Researchers envision the field device to be a closed recirculation and filtering system that will operate in both wet and dry conditions while minimizing environmental impacts. Once completed, the device will be used for foundation analysis and design in a manner similar to soil borings, with testing conducted at proposed foundation locations across the channel and flood plain area at sites of new or replacement bridges.
|Researchers are developing the device shown here to test for scour at bridge sites. The prototype consists of an outer pipe column with an inserted cutting head, which erodes the soil material inside the outer column, replicating the effects of natural scour.|
In testing, the researchers found that a lab-scale device consisting of an outer circular pipe column with a concentric cutting head centered within the column has performed well. Following lab testing, a prototype will be produced for field calibration. If results are favorable, the researchers expect that the device can be used to test the scour potential of a wide range of soils types to depths of 65.5 feet (20 meters).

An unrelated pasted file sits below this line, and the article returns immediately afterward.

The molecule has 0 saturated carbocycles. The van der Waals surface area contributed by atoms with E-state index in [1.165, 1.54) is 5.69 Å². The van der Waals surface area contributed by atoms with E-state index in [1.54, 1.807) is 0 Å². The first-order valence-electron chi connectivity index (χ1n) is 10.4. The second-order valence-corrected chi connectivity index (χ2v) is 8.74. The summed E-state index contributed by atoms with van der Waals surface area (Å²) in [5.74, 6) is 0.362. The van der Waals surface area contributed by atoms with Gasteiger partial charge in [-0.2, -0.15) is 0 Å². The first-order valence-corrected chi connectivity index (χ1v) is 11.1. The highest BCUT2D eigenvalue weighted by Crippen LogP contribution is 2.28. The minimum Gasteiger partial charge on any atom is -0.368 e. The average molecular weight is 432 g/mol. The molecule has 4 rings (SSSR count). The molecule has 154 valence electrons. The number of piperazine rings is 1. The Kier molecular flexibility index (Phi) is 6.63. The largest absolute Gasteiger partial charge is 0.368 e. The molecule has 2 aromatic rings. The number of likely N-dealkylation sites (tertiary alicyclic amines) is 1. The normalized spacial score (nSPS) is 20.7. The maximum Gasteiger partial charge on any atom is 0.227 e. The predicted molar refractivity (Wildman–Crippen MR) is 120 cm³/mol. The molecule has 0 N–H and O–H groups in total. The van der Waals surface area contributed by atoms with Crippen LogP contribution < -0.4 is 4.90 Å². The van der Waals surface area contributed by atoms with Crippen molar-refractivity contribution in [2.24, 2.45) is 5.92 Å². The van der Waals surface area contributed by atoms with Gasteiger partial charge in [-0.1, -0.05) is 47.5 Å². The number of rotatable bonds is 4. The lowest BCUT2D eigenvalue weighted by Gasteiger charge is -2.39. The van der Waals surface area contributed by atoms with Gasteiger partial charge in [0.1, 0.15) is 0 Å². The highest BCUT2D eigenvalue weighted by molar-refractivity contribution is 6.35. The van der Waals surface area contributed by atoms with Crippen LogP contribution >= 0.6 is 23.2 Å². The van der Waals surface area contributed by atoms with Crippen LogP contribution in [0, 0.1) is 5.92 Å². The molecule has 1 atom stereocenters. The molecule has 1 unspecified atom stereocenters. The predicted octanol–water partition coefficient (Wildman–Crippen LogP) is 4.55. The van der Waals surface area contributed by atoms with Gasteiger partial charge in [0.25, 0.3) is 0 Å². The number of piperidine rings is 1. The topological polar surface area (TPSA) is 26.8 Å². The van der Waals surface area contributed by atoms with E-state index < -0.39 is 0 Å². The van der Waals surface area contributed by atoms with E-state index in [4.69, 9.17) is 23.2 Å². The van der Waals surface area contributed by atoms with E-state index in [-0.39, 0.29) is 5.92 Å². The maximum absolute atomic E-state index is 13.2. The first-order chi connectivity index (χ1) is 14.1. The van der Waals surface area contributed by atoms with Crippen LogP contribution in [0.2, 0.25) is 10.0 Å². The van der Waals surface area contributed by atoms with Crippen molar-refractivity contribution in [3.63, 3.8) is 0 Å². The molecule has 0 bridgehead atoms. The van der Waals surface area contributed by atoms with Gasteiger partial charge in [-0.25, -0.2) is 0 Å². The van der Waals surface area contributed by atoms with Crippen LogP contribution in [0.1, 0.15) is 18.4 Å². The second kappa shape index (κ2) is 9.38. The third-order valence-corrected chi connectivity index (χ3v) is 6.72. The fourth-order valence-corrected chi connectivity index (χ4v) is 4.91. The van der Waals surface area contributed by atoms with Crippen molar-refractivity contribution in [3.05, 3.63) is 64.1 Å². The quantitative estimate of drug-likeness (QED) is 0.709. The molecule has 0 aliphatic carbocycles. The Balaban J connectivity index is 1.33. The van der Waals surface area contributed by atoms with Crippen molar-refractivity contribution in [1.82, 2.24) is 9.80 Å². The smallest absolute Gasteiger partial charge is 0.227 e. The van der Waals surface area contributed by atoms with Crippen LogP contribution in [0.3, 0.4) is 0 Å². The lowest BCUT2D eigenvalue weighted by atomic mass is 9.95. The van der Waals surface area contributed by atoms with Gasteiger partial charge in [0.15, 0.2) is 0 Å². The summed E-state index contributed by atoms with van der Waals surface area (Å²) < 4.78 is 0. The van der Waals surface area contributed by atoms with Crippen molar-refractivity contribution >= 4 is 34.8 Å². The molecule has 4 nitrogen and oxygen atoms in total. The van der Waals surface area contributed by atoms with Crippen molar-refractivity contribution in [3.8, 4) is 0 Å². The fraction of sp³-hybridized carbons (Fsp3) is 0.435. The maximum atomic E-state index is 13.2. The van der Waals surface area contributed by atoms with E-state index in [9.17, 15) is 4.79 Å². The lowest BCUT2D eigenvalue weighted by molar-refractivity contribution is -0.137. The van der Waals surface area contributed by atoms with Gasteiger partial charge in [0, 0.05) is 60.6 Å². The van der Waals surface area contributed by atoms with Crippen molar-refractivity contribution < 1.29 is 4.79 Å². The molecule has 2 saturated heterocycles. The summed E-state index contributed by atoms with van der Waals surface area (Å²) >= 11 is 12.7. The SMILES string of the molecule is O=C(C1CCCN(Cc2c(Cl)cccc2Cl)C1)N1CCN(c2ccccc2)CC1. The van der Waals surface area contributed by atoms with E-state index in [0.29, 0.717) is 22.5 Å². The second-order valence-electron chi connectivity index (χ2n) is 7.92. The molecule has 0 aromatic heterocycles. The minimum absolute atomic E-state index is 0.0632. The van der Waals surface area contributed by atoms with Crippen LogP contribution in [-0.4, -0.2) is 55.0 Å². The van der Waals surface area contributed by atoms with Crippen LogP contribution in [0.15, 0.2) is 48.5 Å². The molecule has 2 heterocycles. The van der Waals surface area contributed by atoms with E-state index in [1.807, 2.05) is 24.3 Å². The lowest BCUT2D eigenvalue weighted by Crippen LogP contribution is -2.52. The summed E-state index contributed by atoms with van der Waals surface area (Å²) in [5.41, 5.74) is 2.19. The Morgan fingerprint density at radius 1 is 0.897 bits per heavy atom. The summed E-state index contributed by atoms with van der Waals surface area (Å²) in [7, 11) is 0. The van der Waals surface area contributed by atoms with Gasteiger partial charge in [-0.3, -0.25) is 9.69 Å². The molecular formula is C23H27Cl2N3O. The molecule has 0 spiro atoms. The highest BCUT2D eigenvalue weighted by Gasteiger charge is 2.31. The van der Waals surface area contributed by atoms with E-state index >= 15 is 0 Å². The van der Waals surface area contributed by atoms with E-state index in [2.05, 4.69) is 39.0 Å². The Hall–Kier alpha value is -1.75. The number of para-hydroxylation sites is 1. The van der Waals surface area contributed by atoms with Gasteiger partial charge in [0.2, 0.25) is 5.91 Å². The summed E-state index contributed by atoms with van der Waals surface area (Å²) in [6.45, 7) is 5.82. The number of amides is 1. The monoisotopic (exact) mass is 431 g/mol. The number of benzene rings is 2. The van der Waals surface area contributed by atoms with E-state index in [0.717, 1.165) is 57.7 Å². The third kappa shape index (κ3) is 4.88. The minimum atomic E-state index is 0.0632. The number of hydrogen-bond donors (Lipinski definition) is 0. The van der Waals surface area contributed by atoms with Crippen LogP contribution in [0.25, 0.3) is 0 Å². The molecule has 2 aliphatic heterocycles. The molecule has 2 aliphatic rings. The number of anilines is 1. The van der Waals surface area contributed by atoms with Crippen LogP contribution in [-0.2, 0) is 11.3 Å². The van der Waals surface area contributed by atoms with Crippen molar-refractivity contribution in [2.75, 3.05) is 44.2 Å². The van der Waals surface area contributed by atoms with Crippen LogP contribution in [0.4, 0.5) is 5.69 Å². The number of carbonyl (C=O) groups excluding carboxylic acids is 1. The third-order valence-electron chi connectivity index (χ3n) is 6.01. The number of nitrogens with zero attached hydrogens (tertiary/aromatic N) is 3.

For more information, visit www.fhwa.dot.gov/research/resources/bridge_scour_test.cfm or www.pooledfund.org/Details/Study/438.
As it rehabilitates its aging roadways, the Virginia Department of Transportation (VDOT) is saving time and money by combining methods of pavement recycling. The agency rebuilt a 3.7-mile (6-kilometer), two-lane section of southbound I–81 near Staunton, VA, by recycling existing road material and using it in the new pavement structure. The I–81 project marked the first time cold in-place recycling, cold mobile-plant recycling, and full-depth reclamation were used together on an interstate project in the United States, although other States have used the techniques separately. The $10.16 million project took about 8 months to complete. VDOT estimates that using conventional pavement construction would have cost about three times as much and taken about 2 years.